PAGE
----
The sneaky underhandedness of the whole deal infuriated the citizens of MC, and they ordered the Council to cut off talks. Fearing a full-scale war, the Council tried to calm the populace, but the fever was too strong, and the Council was forced out, and replaced with a more militant group. The new Council drafted and posted the Monitor City Independence Decree, which re-defined the area not as a city in the province of Ontario, in the country of Canada ... but as the city and country called Monitor City. It was a sovereign nation, with its own laws, its own political framework, and its own international voice.

Washington initially downplayed the move, but when Ottawa refused to use force to stop the rebellion (they were quite rightly afraid of the consequences), White House sources started implying the military might need to get involved, with or without Canada's cooperation. A period of three tense weeks passed, with the war drums on both sides of the border beating louder and louder, when finally the President ordered a division to position itself in such a way as to "protect the free land of America". He went on the air during prime time to deliver the message to the country that force would be necessary.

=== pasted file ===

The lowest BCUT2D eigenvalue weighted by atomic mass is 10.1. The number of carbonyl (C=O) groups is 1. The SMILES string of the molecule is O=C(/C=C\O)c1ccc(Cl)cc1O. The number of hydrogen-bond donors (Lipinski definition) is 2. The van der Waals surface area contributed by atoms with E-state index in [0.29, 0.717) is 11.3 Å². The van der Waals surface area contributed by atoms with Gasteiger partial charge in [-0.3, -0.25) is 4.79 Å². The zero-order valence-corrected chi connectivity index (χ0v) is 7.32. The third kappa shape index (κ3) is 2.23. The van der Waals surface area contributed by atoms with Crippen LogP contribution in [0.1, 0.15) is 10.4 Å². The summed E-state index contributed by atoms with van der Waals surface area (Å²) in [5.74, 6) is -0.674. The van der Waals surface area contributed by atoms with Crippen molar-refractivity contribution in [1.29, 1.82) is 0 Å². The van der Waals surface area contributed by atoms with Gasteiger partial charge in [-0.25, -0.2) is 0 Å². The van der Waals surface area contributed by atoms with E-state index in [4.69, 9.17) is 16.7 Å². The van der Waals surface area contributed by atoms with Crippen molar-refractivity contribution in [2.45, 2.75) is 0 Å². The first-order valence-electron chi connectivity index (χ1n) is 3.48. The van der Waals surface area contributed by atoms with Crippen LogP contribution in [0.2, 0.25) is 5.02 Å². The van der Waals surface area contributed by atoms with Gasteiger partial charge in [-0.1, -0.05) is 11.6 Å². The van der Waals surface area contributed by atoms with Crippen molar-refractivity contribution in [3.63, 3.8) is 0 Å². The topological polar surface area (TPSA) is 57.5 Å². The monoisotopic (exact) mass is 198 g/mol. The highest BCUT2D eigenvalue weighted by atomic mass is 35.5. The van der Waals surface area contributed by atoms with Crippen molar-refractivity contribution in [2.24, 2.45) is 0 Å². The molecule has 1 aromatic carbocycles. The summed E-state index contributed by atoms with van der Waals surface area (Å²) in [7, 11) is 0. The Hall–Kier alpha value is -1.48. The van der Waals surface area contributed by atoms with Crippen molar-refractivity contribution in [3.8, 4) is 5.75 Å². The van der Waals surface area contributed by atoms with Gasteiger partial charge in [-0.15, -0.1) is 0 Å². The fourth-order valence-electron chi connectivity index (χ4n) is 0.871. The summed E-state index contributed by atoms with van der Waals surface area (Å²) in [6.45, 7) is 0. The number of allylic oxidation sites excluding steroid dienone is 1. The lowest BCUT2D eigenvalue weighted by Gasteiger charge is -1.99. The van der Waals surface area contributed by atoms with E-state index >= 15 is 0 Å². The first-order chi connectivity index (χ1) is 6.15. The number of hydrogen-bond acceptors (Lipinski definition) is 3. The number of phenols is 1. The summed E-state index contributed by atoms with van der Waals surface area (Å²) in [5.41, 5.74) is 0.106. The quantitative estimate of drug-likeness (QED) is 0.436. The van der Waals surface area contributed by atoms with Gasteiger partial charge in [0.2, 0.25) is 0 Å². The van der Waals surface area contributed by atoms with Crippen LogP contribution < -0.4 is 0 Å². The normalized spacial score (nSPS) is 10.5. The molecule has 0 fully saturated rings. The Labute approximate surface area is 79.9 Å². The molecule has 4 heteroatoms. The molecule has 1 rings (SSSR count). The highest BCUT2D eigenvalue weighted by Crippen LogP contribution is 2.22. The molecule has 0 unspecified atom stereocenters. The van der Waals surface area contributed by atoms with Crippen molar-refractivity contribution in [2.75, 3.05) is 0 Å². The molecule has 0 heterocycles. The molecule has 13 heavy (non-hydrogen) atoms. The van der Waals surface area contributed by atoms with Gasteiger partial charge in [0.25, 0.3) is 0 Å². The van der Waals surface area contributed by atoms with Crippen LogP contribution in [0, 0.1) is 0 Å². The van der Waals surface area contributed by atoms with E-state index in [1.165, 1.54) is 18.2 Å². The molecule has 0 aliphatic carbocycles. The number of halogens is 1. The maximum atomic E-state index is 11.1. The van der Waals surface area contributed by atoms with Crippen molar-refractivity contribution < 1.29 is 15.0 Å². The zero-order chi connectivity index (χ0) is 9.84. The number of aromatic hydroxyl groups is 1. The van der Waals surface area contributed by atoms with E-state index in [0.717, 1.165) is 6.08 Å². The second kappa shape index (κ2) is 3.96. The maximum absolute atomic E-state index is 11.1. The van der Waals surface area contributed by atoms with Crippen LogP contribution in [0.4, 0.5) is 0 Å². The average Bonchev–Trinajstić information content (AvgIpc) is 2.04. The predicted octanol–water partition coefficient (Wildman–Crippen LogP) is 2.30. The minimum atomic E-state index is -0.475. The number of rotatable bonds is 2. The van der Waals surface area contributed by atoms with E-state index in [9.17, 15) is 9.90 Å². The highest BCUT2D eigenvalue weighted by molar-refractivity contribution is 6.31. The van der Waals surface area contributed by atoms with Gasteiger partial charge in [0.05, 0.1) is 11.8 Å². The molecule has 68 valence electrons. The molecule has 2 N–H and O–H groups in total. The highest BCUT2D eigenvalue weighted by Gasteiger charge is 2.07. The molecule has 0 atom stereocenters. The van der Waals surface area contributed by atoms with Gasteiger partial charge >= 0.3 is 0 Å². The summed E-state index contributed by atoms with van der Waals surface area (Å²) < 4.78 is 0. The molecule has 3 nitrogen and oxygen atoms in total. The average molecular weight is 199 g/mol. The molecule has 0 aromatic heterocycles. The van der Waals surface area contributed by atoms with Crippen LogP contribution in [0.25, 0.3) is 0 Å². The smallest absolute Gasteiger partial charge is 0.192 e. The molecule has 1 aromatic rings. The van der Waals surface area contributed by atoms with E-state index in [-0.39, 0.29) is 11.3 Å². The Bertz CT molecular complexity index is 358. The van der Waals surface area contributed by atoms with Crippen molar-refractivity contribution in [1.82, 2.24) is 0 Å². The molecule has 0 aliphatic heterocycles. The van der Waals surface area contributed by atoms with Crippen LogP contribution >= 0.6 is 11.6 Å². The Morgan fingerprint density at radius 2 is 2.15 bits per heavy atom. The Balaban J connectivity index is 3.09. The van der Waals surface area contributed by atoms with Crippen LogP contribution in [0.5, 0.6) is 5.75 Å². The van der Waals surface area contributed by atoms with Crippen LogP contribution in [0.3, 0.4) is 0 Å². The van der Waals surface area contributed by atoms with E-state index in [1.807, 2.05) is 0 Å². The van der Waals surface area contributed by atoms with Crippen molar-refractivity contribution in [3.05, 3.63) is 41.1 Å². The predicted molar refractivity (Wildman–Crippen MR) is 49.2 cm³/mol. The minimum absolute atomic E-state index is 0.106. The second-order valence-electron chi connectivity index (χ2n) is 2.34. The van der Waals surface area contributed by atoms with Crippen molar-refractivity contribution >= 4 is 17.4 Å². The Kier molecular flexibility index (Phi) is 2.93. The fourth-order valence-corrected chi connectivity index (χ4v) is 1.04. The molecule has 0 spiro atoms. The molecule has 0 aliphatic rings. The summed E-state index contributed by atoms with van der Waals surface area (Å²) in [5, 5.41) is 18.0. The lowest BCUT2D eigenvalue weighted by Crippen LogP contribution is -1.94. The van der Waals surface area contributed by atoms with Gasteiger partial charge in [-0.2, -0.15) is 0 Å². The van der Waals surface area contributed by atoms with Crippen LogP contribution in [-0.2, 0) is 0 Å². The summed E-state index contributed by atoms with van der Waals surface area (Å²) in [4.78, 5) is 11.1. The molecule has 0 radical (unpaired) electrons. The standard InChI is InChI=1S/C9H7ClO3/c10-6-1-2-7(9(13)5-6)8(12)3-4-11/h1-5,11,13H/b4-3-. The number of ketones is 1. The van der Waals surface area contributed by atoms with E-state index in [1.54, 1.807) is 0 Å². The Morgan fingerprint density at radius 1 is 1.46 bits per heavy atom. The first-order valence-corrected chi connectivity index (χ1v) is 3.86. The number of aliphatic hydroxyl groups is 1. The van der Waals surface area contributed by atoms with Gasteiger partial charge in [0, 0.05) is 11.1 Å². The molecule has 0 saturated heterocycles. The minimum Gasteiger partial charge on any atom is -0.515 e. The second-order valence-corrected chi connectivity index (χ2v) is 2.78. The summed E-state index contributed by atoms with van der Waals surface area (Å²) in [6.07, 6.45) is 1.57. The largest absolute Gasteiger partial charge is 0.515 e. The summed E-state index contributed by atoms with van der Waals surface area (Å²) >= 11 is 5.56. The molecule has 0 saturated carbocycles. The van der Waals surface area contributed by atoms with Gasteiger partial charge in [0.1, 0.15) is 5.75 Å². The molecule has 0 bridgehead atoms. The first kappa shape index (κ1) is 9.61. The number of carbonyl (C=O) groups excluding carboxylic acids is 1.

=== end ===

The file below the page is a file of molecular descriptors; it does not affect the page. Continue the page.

His broadcast was cut off one minute in, with the words "U R 0WN3D" splashed across the screen.

With a dozen tank barrels aimed at their homes, and with the tickers at the NYSE flickering on the verge of a major crash, the two sides agreed to a compromise: Monitor City could be its own country, could have its own laws, could exist how it pleased; the world would not invade, threaten, or impose rules upon the City. In exchange, the Council would not order the destruction of the technology infrastructure of the Western world. And in exchange, the Western world would not physically destroy Monitor City.

This is the basis for the existence of MC today. While there have been major hacks initiated from within the City, all have been dealt with harshly by the Council, and none have been of a scope worth starting a war over.

A typical advertisement for a service offered by Monitor City says "beyond your control", a purposeful slap in the face to foreign goverments. But the power comes at a price: anyone less than a celebrity in MC risks their freedom if they travel outside the city, because most foreign governments arrest anyone using a Monitor City passport.

It continues to be an uneasy truce.